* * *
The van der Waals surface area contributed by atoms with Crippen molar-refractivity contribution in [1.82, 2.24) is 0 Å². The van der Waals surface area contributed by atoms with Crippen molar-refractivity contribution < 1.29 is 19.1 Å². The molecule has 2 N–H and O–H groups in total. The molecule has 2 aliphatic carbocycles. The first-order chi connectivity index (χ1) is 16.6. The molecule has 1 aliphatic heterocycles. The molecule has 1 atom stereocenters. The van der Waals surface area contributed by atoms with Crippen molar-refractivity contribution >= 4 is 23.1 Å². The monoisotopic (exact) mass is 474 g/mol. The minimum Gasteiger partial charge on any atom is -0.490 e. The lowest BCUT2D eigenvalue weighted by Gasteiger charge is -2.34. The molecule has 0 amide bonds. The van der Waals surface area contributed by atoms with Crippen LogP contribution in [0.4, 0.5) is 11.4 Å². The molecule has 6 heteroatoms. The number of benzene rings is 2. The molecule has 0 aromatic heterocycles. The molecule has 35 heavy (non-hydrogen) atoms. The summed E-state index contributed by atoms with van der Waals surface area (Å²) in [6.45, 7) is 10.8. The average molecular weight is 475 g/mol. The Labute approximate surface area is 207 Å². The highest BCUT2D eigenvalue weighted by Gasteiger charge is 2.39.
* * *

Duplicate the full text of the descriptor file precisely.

The van der Waals surface area contributed by atoms with Crippen molar-refractivity contribution in [1.82, 2.24) is 0 Å². The van der Waals surface area contributed by atoms with Crippen molar-refractivity contribution < 1.29 is 19.1 Å². The molecule has 2 N–H and O–H groups in total. The molecule has 2 aliphatic carbocycles. The first-order chi connectivity index (χ1) is 16.6. The molecule has 1 aliphatic heterocycles. The molecule has 1 atom stereocenters. The van der Waals surface area contributed by atoms with Crippen molar-refractivity contribution >= 4 is 23.1 Å². The monoisotopic (exact) mass is 474 g/mol. The minimum Gasteiger partial charge on any atom is -0.490 e. The lowest BCUT2D eigenvalue weighted by Gasteiger charge is -2.34. The molecule has 0 amide bonds. The van der Waals surface area contributed by atoms with Crippen LogP contribution in [0.4, 0.5) is 11.4 Å². The molecule has 6 heteroatoms. The number of benzene rings is 2. The molecule has 0 aromatic heterocycles. The molecule has 35 heavy (non-hydrogen) atoms. The summed E-state index contributed by atoms with van der Waals surface area (Å²) in [6.45, 7) is 10.8. The average molecular weight is 475 g/mol. The Labute approximate surface area is 207 Å². The highest BCUT2D eigenvalue weighted by Gasteiger charge is 2.39.